Wednesday evening was quite different from my usual evenings. There was a reception at the American Ambassador's house. All the NASA folks in Moscow and Star City were invited. The reason for the reception was that it is the fiftieth anniversary of the launch of the Sputnik satellite and the two hundredth year of diplomatic relations between Russia and the United States. I did not know that second bit until I got to the party. At the ceremonial part of the party, the NASA administrator and his Russian counterpart signed more agreements for additional cooperative projects in the space arena. The ones signed today had to do with joint scientific studies on the Moon and Mars. It was all very nice. Because my propulsion system test was the next day, I reviewed my notes on the drive over, and then I enjoyed myself with the snacks and party atmosphere. I hit the sack when I got back. I figured at that point either I knew the system or I did not and another hour of studying was probably not going to make a difference.
First thing Thursday morning was my dreaded test. It was a very interesting affair. This test, by far, had the largest number of people in the room asking questions. There was the system expert and my instructor, of course. And, there were instructors from the motion control systems area, there were a handful of management types and there were some people there who I think just came to see the show. The test was definitely not easy at all. There were times, just like on my other tests when I could not actually tell what the heck they were really asking. And, there were times when I would give an answer, then the questioner would launch into some discussion and I would be thinking to myself, "Did I not just say that?" The Russian examiners seem to put a high value on rote answers to certain questions.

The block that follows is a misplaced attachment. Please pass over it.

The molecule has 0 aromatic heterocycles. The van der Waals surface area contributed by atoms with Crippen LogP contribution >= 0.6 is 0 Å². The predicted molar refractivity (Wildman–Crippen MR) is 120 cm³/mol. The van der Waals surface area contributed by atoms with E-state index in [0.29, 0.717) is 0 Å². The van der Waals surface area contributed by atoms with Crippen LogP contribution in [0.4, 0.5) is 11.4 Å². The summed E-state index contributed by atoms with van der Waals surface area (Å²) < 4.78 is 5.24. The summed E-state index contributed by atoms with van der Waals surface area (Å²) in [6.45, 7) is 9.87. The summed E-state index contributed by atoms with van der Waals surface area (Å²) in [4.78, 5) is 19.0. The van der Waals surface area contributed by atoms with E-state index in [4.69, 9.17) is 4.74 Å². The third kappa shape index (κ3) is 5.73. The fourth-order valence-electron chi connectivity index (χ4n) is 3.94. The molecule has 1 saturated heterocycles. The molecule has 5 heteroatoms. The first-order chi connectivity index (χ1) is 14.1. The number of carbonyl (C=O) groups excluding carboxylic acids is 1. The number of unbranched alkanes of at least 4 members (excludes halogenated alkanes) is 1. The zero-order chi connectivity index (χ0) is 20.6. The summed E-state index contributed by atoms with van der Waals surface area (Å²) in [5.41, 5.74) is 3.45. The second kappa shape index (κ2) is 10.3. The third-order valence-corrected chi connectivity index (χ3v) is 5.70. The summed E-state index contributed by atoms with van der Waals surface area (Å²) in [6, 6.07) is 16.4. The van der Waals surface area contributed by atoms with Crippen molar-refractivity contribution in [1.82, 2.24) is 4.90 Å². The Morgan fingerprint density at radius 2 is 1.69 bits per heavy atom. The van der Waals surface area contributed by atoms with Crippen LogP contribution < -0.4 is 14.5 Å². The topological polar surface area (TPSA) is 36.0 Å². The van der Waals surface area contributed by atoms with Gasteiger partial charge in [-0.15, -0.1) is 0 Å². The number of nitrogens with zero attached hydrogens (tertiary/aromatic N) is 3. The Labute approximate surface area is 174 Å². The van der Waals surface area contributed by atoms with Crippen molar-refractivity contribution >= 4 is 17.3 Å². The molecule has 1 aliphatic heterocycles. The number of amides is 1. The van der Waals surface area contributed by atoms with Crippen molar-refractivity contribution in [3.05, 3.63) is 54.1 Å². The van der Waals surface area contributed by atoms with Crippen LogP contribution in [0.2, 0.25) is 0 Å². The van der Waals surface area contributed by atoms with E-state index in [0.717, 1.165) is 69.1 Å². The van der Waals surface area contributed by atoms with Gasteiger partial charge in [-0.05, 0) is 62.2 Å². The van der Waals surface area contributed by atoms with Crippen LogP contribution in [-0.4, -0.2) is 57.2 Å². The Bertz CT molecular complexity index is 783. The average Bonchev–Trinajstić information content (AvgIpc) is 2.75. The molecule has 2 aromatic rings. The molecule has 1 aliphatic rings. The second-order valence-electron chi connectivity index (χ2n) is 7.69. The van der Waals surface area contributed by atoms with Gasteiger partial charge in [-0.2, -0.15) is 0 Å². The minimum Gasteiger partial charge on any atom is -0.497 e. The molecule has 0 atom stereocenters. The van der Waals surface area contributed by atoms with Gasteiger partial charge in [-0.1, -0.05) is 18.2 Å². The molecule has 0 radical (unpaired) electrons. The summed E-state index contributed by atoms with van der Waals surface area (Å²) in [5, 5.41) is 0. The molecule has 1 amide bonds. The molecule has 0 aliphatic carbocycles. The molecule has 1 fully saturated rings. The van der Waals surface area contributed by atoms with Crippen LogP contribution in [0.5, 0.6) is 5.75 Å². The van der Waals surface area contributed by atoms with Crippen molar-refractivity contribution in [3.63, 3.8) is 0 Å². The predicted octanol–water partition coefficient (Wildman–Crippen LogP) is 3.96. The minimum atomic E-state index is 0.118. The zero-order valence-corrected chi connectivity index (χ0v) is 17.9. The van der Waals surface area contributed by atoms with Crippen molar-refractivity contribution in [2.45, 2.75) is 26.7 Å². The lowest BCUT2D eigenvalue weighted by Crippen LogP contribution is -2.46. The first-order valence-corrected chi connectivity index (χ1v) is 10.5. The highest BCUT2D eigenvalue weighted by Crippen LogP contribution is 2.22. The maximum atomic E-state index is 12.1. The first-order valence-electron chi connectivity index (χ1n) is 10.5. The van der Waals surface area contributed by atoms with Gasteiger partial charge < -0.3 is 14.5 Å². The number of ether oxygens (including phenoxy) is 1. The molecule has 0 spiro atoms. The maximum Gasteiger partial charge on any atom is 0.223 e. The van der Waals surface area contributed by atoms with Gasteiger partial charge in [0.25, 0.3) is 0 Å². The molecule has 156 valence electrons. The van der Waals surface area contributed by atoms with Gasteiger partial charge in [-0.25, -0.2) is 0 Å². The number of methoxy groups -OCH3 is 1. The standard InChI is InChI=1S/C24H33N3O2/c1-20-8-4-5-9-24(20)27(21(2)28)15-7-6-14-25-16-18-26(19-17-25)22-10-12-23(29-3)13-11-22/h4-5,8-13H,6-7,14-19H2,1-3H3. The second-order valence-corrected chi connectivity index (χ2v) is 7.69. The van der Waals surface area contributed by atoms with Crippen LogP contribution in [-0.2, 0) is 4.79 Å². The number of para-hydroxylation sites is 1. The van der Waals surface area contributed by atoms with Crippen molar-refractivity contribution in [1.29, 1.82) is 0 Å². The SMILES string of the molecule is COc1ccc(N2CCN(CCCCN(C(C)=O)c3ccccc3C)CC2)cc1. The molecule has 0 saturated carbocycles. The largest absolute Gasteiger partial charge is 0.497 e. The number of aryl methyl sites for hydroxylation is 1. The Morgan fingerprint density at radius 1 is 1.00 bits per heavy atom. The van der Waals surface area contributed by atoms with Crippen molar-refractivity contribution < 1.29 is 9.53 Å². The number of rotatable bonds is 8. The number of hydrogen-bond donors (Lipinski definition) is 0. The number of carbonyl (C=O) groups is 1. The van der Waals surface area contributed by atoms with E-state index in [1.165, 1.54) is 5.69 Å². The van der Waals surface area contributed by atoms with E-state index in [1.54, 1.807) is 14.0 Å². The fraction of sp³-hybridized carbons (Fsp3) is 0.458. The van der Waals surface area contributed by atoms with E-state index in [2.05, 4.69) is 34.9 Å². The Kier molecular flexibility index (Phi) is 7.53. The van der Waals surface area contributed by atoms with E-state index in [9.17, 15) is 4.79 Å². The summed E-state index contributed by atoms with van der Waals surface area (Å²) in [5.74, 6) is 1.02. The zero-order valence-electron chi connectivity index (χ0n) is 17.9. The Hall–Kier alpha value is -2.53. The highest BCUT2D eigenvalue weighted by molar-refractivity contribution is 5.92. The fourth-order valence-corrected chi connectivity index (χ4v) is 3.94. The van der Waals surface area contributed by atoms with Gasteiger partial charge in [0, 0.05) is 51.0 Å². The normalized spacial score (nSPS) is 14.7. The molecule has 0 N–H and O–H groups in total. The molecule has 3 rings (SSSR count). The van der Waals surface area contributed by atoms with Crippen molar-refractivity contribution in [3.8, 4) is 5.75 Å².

In the end, it seemed to me that the test sort of ended up being a food fight between various instructors. The problem was that the propulsion system is just the effector of the motion control system. I am just now having motion control classes. So, my knowledge/understanding of the propulsion system (tanks, valves, engines, sensors, etc.) was quite good because I was able to sort through that system myself. My knowledge of how the system interacts with the motion control system was not as good, since I have not had all the classes on that system. But, that did not stop the old, storied digital loop motion control instructor (whom I do not have), from asking questions about his system. At any rate, after it was over, I was sent out of the room and the instructors got after one another. I could hear some of it through the door. Apparently the propulsion instructor had told me something wrong about the analog loop of the motion control system and the motion control instructor did not like the fact that the propulsion instructor was treading on the ground of the motion control instructors. And, it seemed to go downhill from there.